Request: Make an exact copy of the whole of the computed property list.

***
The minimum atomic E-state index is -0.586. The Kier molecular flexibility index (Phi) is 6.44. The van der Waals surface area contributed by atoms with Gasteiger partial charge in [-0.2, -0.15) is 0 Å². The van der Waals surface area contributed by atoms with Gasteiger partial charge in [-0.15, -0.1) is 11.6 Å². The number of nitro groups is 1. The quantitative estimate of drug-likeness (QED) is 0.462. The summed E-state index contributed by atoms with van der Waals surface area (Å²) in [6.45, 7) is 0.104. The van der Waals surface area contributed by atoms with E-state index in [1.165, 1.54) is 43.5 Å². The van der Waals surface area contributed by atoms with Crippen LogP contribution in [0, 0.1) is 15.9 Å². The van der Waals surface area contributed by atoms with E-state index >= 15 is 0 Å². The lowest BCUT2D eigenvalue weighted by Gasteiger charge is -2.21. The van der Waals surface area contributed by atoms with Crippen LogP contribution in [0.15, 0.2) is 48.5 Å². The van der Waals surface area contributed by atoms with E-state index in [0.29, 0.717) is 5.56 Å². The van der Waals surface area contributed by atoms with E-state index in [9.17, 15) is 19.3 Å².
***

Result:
The minimum atomic E-state index is -0.586. The Kier molecular flexibility index (Phi) is 6.44. The van der Waals surface area contributed by atoms with Gasteiger partial charge in [-0.2, -0.15) is 0 Å². The van der Waals surface area contributed by atoms with Gasteiger partial charge in [-0.15, -0.1) is 11.6 Å². The number of nitro groups is 1. The quantitative estimate of drug-likeness (QED) is 0.462. The summed E-state index contributed by atoms with van der Waals surface area (Å²) in [6.45, 7) is 0.104. The van der Waals surface area contributed by atoms with E-state index in [1.165, 1.54) is 43.5 Å². The van der Waals surface area contributed by atoms with Crippen LogP contribution in [0, 0.1) is 15.9 Å². The van der Waals surface area contributed by atoms with E-state index >= 15 is 0 Å². The lowest BCUT2D eigenvalue weighted by Gasteiger charge is -2.21. The van der Waals surface area contributed by atoms with Crippen LogP contribution in [0.15, 0.2) is 48.5 Å². The van der Waals surface area contributed by atoms with E-state index in [0.29, 0.717) is 5.56 Å². The van der Waals surface area contributed by atoms with E-state index in [9.17, 15) is 19.3 Å².